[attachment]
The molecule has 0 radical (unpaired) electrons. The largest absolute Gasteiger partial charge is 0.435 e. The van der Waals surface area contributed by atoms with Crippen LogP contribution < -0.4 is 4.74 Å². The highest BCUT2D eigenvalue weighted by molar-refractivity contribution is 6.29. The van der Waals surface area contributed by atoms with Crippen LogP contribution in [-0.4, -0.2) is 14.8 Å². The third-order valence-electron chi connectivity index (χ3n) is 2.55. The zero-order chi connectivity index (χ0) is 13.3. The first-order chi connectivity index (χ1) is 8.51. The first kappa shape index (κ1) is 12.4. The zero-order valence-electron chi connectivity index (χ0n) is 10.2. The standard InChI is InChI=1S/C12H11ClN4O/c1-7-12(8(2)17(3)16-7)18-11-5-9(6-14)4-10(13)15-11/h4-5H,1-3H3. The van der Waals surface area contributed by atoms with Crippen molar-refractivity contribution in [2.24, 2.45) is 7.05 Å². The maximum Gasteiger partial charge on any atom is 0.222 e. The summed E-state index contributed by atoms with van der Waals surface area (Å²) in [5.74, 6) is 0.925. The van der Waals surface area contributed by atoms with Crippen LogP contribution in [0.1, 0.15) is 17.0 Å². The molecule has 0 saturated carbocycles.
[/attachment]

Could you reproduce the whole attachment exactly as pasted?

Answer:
The molecule has 0 radical (unpaired) electrons. The largest absolute Gasteiger partial charge is 0.435 e. The van der Waals surface area contributed by atoms with Crippen LogP contribution < -0.4 is 4.74 Å². The highest BCUT2D eigenvalue weighted by molar-refractivity contribution is 6.29. The van der Waals surface area contributed by atoms with Crippen LogP contribution in [-0.4, -0.2) is 14.8 Å². The third-order valence-electron chi connectivity index (χ3n) is 2.55. The zero-order chi connectivity index (χ0) is 13.3. The first-order chi connectivity index (χ1) is 8.51. The first kappa shape index (κ1) is 12.4. The zero-order valence-electron chi connectivity index (χ0n) is 10.2. The standard InChI is InChI=1S/C12H11ClN4O/c1-7-12(8(2)17(3)16-7)18-11-5-9(6-14)4-10(13)15-11/h4-5H,1-3H3. The van der Waals surface area contributed by atoms with Crippen molar-refractivity contribution in [2.24, 2.45) is 7.05 Å². The maximum Gasteiger partial charge on any atom is 0.222 e. The summed E-state index contributed by atoms with van der Waals surface area (Å²) in [5.74, 6) is 0.925. The van der Waals surface area contributed by atoms with Crippen LogP contribution in [0.1, 0.15) is 17.0 Å². The molecule has 0 saturated carbocycles.